(ITS) developed in the early 1980's (e.g., Kearsley, 1987; Luger & Stubblefield, 1998). In these systems, an explicit representation of the knowledge to be learned provides an organizational framework for all elements of instruction, including the determination of learning sequences, the selection of teaching methods, the specific activities required of learners, and the evaluative assessment of student learning success. In considering the implications of knowledge-based instruction for education, it is important that one of the strongest areas of cognitive science methodology focuses on explicitly representing and accessing knowledge (e.g., Luger & Stubblefield, 1998; Kolodner, 1993, 1997; Sowa, 2000). Therefore, the general methodological perspectives that guide knowledgebased educational applications and research should be considered as well established. Knowledge-Based Perspectives on Meaningful Comprehension: Considering Reading Comprehension as a Special Case Although the role of knowledge in meaningful learning (i.e., comprehension) has received some previous notice in education (e.g., Carnine, 1991; Glaser, 1984; Hirsch, 2001; Kintsch, 1998), such attention was minimal until the recent National Research Council (NRC) publication, How People Learn (Bransford et al, 2000). In this book, Bransford et al offered a sound conceptual overview of the role of knowledge in meaningful learning. In equating comprehension with meaningful learning, Bransford et al emphasized consensus research comparing experts and novices in two areas of investigation. The first summarized research showing that experts display greater in-depth conceptual frameworks for organizing their knowledge that, in turn, facilitates their subsequent access and application of knowledge to better understand (i.e., to comprehend) the dynamics of the settings with which they interact. In contrast, novices commonly attend to irrelevant surface features using weak organization schemes that do not enhance their comprehension of the dynamics they face. The second area emphasized the important role of such conceptual frameworks in the form of prior knowledge in facilitating new meaningful learning (i.e., comprehension in learning tasks). An important implication from the Bransford et al (2000) book supported by a wide variety of sources (e.g., Carnine, 1991; Glaser, 1984, Kintsch, 1998; Vitale & Romance, 2000) is that curriculum mastery is best considered a form of expertise and that student conceptual mastery of academic content should prepare them to function as experts in that discipline. In this regard, emphasizing an in-depth understanding of core concepts and concept relationships is a critical element of general comprehension and, by inference, of reading comprehension. Figure 1 illustrates a knowledge-based perspective of reading comprehension that is consistent with the broad idea of meaningful comprehension presented by Bransford et al (2000). Figure 1 suggests that the nature of comprehension in general learning and in reading comprehension settings are equivalent, with the exception that the specific learning experiences associated with reading comprehension are highly text-dependent. With this equivalence in mind, Figure 1 outlines three scenarios for reading comprehension. In Scenario One, what the student learns is an elaboration of prior knowledge, so the new knowledge is assimilated. In Scenario One, which represents reading expertise based on domain-specific knowledge, no comprehension strategies are required. Comprehension as the assimilation of knowledge does imply a core conceptual framework (see Figure 1). In Scenario Two, the existing framework of the reader's prior knowledge is not adequate to assimilate new knowledge, so the reader must identify the new content to be understood, meaningfully organize it in a form that encompasses prior knowledge, and, then, meaningfully integrate prior and new knowledge (an accommodation process). Thus, Scenario Two does require metacognitive strategies that, in the present study, are addressed as a coordinated three-part knowledge-focused, Reading Comprehension Strategy (i.e., a text comprehension sub-strategy, a propositional concept mapping sub-strategy, a summarization writing sub-strategy). Finally, in Scenario Three, the reader determines that the content of the text source material is not sufficient for meaningful understanding. Thus, in Scenario Three, the reader must apply heuristic strategies to obtain the additional knowledge needed, and then proceed according to Scenario Two. In Scenario Three, having prior experience in addressing such informational deficiencies (and having access to supplementary sources) is a logical requirement. Considered together, Scenario Three is transformed into Scenario Two by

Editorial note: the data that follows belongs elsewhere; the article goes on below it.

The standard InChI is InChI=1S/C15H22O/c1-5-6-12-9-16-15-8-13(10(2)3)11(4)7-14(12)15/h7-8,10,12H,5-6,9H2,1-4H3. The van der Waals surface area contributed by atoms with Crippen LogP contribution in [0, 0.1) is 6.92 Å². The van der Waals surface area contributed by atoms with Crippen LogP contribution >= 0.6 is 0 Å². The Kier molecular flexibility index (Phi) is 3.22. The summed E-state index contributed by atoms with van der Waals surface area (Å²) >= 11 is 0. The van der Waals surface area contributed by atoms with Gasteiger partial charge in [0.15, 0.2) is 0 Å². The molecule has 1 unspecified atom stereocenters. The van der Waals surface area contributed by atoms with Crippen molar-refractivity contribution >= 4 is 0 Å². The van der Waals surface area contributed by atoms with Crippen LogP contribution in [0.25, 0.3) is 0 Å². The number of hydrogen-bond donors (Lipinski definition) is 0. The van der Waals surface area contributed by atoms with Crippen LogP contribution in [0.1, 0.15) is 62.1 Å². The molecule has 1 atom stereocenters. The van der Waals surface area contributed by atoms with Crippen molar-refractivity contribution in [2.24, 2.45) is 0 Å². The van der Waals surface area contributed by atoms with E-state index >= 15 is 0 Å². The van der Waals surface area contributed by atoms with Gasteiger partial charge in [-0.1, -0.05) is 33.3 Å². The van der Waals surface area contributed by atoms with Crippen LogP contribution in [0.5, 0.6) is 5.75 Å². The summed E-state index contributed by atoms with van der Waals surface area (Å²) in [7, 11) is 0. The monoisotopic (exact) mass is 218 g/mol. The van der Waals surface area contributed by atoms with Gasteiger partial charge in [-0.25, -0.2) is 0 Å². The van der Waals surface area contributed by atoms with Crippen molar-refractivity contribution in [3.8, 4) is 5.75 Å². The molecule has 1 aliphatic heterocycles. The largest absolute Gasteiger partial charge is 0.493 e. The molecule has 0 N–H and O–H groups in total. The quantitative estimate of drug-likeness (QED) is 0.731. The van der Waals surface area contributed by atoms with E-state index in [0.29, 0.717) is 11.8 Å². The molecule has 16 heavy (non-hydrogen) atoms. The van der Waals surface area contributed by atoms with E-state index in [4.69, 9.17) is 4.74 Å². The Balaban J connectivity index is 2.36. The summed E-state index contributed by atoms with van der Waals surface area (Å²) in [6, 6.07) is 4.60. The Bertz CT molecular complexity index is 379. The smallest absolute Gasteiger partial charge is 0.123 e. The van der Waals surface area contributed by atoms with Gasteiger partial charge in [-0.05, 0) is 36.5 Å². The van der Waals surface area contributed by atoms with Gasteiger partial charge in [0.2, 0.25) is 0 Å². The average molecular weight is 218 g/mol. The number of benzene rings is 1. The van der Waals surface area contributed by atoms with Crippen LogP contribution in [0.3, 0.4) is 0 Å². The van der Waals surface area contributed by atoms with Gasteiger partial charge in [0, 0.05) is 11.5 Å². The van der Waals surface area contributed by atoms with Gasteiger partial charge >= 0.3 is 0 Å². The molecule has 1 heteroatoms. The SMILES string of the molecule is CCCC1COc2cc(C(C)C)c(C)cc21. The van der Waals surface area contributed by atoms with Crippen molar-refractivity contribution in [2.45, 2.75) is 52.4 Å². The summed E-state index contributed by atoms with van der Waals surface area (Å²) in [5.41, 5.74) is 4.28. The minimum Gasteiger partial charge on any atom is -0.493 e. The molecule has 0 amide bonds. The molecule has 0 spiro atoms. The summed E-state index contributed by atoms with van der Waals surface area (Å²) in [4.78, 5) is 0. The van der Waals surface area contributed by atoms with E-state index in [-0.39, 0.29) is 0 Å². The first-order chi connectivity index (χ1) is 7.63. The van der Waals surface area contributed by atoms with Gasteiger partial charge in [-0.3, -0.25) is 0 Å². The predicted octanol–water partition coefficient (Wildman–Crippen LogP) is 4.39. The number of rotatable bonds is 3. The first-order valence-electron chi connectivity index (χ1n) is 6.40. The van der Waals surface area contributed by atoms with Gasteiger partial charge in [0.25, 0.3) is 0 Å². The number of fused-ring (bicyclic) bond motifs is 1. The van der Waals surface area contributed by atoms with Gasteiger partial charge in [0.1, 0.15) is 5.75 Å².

Romance & Vitale, IRA 2005 Page 4 obtaining additional information; and Scenario Two is transformed into Scenario One through the application of reading comprehension strategies that create a new organizational framework for assimilating the new knowledge to be understood with the old.
Comprehension as Meaningful Learning for Understanding (e.g., Bransford et al, 2000) includes